Add a field to an existing mappingedit

You can use the put mapping API to add one or more new fields to an existing index.

The following example adds employee-id, a keyword field with an index mapping parameter value of false. This means values for the employee-id field are stored but not indexed or available for search.

PUT /my-index/_mapping
{
  "properties": {
    "employee-id": {
      "type": "keyword",
      "index": false
    }
  }
}

Update the mapping of a fieldedit

You can’t change the mapping of an existing field, with the following exceptions:

  • You can add new properties to an object field.
  • You can use the field mapping parameter to enable multi-fields.
  • You can change the value of the ignore_above mapping parameter.

Changing the mapping of an existing field could invalidate data that’s already indexed. If you need to change the mapping of a field, create a new index with the correct mappings and reindex your data into that index. If you only want to rename a field, consider adding an alias field.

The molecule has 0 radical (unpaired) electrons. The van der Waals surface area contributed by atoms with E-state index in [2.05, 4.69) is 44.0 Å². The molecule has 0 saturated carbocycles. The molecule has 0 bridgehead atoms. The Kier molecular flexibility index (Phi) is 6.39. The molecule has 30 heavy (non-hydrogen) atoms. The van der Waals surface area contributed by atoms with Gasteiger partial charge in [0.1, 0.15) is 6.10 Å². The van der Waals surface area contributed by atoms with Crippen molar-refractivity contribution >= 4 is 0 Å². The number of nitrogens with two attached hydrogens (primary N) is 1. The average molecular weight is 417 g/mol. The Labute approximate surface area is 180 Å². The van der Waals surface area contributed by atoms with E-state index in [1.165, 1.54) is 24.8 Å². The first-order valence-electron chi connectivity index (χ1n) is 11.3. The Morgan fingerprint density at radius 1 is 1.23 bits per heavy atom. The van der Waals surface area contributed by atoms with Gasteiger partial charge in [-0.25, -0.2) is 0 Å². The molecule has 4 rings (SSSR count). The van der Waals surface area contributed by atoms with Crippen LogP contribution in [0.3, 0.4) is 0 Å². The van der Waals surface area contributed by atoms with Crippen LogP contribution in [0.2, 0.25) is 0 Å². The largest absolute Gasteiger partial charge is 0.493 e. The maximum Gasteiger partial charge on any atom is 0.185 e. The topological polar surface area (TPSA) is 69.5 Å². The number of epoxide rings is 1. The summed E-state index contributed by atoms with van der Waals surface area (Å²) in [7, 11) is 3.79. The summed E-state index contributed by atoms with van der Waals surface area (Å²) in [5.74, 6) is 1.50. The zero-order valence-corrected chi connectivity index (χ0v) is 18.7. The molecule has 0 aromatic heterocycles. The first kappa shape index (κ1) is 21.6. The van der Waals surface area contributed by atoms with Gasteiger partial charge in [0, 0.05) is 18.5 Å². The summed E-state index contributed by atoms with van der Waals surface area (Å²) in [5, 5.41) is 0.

View the mapping of an indexedit

You can use the get mapping API to view the mapping of an existing index.

GET /my-index/_mapping

The API returns the following response:

{
  "my-index" : {
    "mappings" : {
      "properties" : {
        "age" : {
          "type" : "integer"
        },
        "email" : {
          "type" : "keyword"
        },
        "employee-id" : {
          "type" : "keyword",
          "index" : false
        },
        "name" : {
          "type" : "text"
        }
      }
    }
  }
}

View the mapping of specific fieldsedit

If you only want to view the mapping of one or more specific fields, you can use the get field mapping API.

This is useful if you don’t need the complete mapping of an index or your index contains a large number of fields.

The following request retrieves the mapping for the employee-id field.

GET /my-index/_mapping/field/employee-id

The API returns the following response:

{
  "my-index" : {
    "mappings" : {
      "employee-id" : {
        "full_name" : "employee-id",
        "mapping" : {
          "employee-id" : {
            "type" : "keyword",
            "index" : false
          }
        }
      }
    }
  }
}